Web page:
Yuthukama organization, as a movement politically backing Rajapaksa, has constructed  its logic that voters in a few electoral districts should not have undue influence in deciding  on the winner of the presidential elections through  their numerical strength in voting en masse to one candidate. It argues that the candidate who wins the largest number of electorates should have the right to be elected president instead even though he polls less number of popular votes. 


In principle, this is similar to the method followed in the United States. It has been introduced in that country on the basis that the states with larger populations   should not be given the chance to roll over smaller states with their numerical power. 
However, the US system is critically looked at by many in that country.  The debate surfaced mainly after the election of President Donald Trump in 2016 despite having lost in popular vote. At that election, President Trump lost to Hillary Clinton by over 2.8 million popular votes. Yet, he was elected president because he was able to muster the support of 304 electors of the Electoral College, way above the required number of 270 votes. 
In the history of the United States, similar incidents had taken place on four occasions before the 2016 elections. On these occasions, the candidates were elected president despite losing popular vote:   1824 (John Quincy Adams over Andrew Jackson), 1876 (Rutherford B. Hayes over Samuel Tilden), 1888 (Benjamin Harrison over Grover Cleveland), and 2000 (George W. Bush over Al Gore).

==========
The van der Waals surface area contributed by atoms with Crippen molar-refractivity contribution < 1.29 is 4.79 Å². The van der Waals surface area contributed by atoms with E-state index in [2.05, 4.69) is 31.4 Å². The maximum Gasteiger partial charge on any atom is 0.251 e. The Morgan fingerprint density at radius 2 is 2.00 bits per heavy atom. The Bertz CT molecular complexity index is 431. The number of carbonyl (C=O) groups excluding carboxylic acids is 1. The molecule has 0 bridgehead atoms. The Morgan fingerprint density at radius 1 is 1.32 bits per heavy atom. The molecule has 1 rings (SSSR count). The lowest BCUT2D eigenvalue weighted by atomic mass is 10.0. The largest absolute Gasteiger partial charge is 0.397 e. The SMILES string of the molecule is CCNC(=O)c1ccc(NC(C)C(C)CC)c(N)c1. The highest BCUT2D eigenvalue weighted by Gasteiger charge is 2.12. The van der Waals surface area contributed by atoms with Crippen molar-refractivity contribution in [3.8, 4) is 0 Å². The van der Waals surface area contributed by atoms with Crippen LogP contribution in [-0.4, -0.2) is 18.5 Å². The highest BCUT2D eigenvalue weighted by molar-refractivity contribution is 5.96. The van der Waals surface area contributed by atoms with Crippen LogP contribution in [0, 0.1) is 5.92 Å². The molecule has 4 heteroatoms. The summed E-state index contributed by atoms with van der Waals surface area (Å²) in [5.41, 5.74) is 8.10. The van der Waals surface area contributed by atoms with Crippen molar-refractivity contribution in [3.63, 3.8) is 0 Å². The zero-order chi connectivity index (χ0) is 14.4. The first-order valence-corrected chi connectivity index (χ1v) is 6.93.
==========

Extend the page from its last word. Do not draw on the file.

People in the United States have mixed feelings about this system. In fact, critics view the Electoral System as ‘stupid’ or weird because the majority will is disregarded in the election of the Head of State on some occasions. In the case of the 2016 presidential elections, democratic voters feel disenfranchised as their candidate Hillary Clinton was not elected despite having secured more popular votes.  
However, those who support the system justify their position on the premise that the states such as California with large populations should not have undue advantage over small states.  If not for the Electoral College, candidates may concentrate only on the largely populated states   and swing states in their campaigning. This will marginalize certain communities since their votes do not matter enough in a popular vote. 


In Sri Lanka, Yuthukama is in agreement with the US system in principle; that the candidate winning the majority electorates should be chosen as president. However, it is skeptical about the formation of body in similar line with the Electoral College of the US 
In the United States, electors are supposed to vote for the candidate they are pledged to. Yet, in some states, they can freely decide who to vote.  
According to Chairman of Yuthukama Organization Gevindu Cumaratunga, such a system will leave scope for corruption – that electors can be induced through the offer of money to vote.